This filtering system allows the user to specify any combination of the three built-in filters (including the option of foregoing any filtering and just receiving the entire front page), determine the nature of the comparison for each (be it less than (or equal), greater than (or equal) or equivalent) and set the threshold values for each (allowing for specification of precision on the time filter). However, it could certainly be improved upon. But more on that later; let us wrap up what we have going on here.

The Rest

After applying filters to each of the thirty front page Hacker News submissions, they are ready for delivery. As previously mentioned, the Pony gem allows us to rapidly fire off an email to whomever we wish: we just need the credentials to do so. Sure, these could be hardcoded in the script, but that is self-evidently lame (or preposterous, or absurd, or whatever other derogatory adjective happens to be floating around my head at the time). So we are afforded the opportunity to check out Ruby's file I/O chops.

With a quick call to, we open up a "credentials.txt" file and iterate through, line by line. If the file is properly formatted, the username, password, address and port for the email server is retrieved. Using some more regex matching and some hacky String splitting, we are good to go. A correctly formatted version of this file is included in the repository with the script's source, but here is a sample for reference's sake:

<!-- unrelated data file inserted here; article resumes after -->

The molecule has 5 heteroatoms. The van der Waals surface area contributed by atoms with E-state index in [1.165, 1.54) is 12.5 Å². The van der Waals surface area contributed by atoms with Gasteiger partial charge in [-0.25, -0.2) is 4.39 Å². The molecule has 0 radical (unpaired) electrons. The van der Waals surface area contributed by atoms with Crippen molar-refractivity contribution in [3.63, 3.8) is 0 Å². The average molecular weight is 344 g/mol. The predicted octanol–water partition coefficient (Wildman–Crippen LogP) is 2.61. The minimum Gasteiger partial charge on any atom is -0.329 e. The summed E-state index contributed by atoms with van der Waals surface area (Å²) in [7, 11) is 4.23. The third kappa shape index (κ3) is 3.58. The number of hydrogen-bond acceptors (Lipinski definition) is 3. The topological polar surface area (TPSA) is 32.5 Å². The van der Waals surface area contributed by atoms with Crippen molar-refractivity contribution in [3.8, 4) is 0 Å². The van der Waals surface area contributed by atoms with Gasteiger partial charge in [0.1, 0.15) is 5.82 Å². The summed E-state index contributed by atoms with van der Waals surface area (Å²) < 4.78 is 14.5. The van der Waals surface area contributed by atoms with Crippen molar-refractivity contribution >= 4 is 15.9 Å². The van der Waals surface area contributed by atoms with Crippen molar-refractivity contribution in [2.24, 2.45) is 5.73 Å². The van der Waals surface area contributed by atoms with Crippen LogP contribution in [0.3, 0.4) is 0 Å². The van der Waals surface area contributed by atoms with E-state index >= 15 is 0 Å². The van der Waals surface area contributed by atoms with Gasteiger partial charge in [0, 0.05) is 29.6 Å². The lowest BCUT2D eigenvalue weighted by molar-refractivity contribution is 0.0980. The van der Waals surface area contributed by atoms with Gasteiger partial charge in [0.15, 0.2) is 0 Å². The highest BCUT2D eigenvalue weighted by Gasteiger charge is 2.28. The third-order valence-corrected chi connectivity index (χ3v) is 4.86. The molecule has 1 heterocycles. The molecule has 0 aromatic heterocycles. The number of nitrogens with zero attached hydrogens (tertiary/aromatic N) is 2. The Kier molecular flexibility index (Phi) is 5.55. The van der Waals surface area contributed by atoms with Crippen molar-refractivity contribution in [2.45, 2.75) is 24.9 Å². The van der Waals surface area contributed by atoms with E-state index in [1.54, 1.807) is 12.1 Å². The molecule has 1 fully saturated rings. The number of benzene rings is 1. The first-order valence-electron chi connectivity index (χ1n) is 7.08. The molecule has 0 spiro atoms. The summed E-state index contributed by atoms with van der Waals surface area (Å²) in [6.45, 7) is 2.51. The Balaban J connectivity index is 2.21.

You may notice the strange looking parameter that is passed into File.join(File.dirname(__FILE__), 'credentials.txt'). What this bit of code does is find the directory where the Ruby code is executing, and join it up with "credentials.txt" to form the relative path to the file. This effectively allows us to execute the script without being in the script's directory; simply passing in "credentials.txt" into would cause the method to attempt to open up a file by that name in the current directory. So if you have this script executing from a cron job and the credentials file is not in cron's directory, the file will not be found and an exception will be your demise. Avoid this like the plague!

With that information, we hand our message off to the Pony Express, tell it where to go and how to get there, and wait for the email to appear in our inbox. And when it does?

24 year old student lights match: Europe versus Facebook [] - 5 hours ago | 283 points